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The element of redistribution of income and services,has been a long missing component in the Obamacare debate. Today’s , National Journal,  has a column by James Oliphant raising the issue of redistribution of income through the redistribution of insurance risk which is the a major reason for the Obamacare “sticker shock.”

Before the ACA, the risk in the individual market was indexed, with insurers able to price policies on the basis of personal circumstance.

Obamacare consolidates risk, grouping those most likely to cost the house money with those who have little chance of receiving a payout. The lines of demarcation between young and old blur, thanks to a compression of what insurers call “age rating”—which used to allow companies to charge older Americans not yet eligible for Medicare on the order of five times more than younger ones—and the widespread use of what is known as “community rating,” which forces insurers to assesses risk in terms of a pool, rather than an individual. “Ideally, you want to be the sickest person in the pool, so everyone is subsidizing you,” says Austin Frakt, a health care economist in Boston. …

In other words before Obamacare, people used to, as the expression goes, pay for what they ate.  Now everything has been thrown into huge pots and the new Obamacare plans has people everybody paying a similar rate no matter how high an insurance payout they are expected to require.

And there is the more classic means of redistribution: the federal tax revenue used to fund the Medicaid expansion called for by the ACA. That will help fund coverage for an estimated 13 million Americans nationwide, which supporters argue will produce both societal and economic benefits. At present, that’s the largest straight commitment of federal tax dollars, but conservative critics worry that if other ACA funding mechanisms fall short, the government could end up bearing more of the load.

“The whole financing structure for the law is a house of cards,” says Charles Blahous, a fellow at the Mercatus Center at George Mason University and a public trustee of Social Security and Medicare. “Unlike a website, it’s not so easily fixed.”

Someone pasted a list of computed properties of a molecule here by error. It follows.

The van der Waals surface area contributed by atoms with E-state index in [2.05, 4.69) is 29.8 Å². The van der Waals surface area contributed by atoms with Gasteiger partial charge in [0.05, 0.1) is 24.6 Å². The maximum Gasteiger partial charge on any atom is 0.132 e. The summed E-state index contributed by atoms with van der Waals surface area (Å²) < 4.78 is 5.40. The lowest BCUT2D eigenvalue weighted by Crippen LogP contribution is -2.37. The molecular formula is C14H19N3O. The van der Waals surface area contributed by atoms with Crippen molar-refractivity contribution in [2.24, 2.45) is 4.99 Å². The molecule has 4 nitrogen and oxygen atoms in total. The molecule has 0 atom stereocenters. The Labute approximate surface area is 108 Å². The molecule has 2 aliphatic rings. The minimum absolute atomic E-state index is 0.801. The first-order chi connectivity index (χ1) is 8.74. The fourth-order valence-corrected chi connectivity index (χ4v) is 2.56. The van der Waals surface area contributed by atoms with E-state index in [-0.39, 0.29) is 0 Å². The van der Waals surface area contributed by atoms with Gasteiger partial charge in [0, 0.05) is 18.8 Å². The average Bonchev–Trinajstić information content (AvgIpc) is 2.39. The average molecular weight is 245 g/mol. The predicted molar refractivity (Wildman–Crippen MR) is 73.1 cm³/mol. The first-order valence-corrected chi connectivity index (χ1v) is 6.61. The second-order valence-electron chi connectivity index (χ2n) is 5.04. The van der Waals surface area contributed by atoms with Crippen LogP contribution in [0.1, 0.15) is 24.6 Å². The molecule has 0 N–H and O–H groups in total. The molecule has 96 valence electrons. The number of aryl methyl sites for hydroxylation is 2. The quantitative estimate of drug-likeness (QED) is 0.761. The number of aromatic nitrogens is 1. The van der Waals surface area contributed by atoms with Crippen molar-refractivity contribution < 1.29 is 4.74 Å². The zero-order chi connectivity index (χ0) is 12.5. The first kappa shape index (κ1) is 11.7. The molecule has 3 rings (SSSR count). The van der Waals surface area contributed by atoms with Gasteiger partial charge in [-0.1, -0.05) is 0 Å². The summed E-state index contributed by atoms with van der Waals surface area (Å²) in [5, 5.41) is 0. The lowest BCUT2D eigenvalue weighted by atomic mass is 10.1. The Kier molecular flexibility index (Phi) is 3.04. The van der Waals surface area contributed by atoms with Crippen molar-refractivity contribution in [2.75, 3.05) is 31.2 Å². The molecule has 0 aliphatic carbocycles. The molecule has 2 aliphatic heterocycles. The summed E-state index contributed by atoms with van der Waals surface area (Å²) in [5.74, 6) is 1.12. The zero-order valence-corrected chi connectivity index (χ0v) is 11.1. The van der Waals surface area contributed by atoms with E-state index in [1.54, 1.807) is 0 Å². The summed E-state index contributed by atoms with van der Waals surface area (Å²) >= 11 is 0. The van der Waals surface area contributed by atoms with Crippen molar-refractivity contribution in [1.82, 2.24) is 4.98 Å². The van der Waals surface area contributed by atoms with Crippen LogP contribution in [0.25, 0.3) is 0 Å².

And to complicate matters, if you want to pay even more and get yourself a
better plan than the three one-size-fits all versions offered in the
exchanges, you have to pay more into the system for the honor.

The underpinnings of Obamacare could crumble in a number of ways: if young people fail to sign up for insurance in the droves needed to make the numbers work (and, given the meager penalty for failing to do so, that remains a definite possibility); or if the so-called Cadillac tax on high-dollar health plans scheduled for 2018 never happens (labor unions, among other interests, hate it); or if Congress, at the behest of the industry, follows through on its threat to eliminate the tax on medical devices; or if the long-promised savings in Medicare fail to come to fruition; or if, down the road, a cash-strapped federal government abandons its Medicaid commitments to states. 

If those financial underpinnings collapse the “haves” will have to fund the plan via higher taxes, and higher insurance rates.

Re-distribution, it’s the essential part of any  progressive program. 
While the conservatives believe “an incoming tide raises all boats” the
progressive philosophy is that everything has to be the same result so things
have to be taken from those who have and given to those who don’t. What
they don’t realize is the final product is a mediocre middle, and a loss
of freedom and incentive to improve one’s lot.

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